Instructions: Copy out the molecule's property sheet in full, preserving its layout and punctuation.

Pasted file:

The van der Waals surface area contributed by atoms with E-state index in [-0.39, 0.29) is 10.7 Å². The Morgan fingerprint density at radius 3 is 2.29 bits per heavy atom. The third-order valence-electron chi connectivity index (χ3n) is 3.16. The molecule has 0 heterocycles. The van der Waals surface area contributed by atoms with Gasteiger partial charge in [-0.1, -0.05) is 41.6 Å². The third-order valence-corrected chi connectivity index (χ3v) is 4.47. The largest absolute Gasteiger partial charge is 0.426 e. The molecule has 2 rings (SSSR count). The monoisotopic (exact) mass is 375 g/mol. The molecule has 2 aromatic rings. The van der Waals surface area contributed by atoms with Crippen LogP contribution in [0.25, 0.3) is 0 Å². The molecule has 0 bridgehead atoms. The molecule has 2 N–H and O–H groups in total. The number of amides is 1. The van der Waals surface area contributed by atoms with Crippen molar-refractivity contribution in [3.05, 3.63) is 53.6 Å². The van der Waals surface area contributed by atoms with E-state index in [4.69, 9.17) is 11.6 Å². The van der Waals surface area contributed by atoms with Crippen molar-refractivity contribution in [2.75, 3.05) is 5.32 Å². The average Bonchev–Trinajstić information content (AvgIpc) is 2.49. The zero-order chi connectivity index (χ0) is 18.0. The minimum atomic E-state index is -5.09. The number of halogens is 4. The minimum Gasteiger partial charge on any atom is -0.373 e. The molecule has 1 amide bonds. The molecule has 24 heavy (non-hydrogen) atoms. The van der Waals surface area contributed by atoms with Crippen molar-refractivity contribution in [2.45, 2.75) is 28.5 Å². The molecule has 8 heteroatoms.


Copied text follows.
The van der Waals surface area contributed by atoms with E-state index in [-0.39, 0.29) is 10.7 Å². The Morgan fingerprint density at radius 3 is 2.29 bits per heavy atom. The third-order valence-electron chi connectivity index (χ3n) is 3.16. The molecule has 0 heterocycles. The van der Waals surface area contributed by atoms with Gasteiger partial charge in [-0.1, -0.05) is 41.6 Å². The third-order valence-corrected chi connectivity index (χ3v) is 4.47. The largest absolute Gasteiger partial charge is 0.426 e. The molecule has 2 rings (SSSR count). The monoisotopic (exact) mass is 375 g/mol. The molecule has 2 aromatic rings. The van der Waals surface area contributed by atoms with Crippen LogP contribution in [0.25, 0.3) is 0 Å². The molecule has 0 bridgehead atoms. The molecule has 2 N–H and O–H groups in total. The number of amides is 1. The van der Waals surface area contributed by atoms with Crippen molar-refractivity contribution in [3.05, 3.63) is 53.6 Å². The van der Waals surface area contributed by atoms with E-state index in [4.69, 9.17) is 11.6 Å². The van der Waals surface area contributed by atoms with Crippen molar-refractivity contribution in [2.75, 3.05) is 5.32 Å². The average Bonchev–Trinajstić information content (AvgIpc) is 2.49. The zero-order chi connectivity index (χ0) is 18.0. The minimum atomic E-state index is -5.09. The number of halogens is 4. The minimum Gasteiger partial charge on any atom is -0.373 e. The molecule has 1 amide bonds. The molecule has 24 heavy (non-hydrogen) atoms. The van der Waals surface area contributed by atoms with Crippen molar-refractivity contribution in [2.45, 2.75) is 28.5 Å². The molecule has 8 heteroatoms.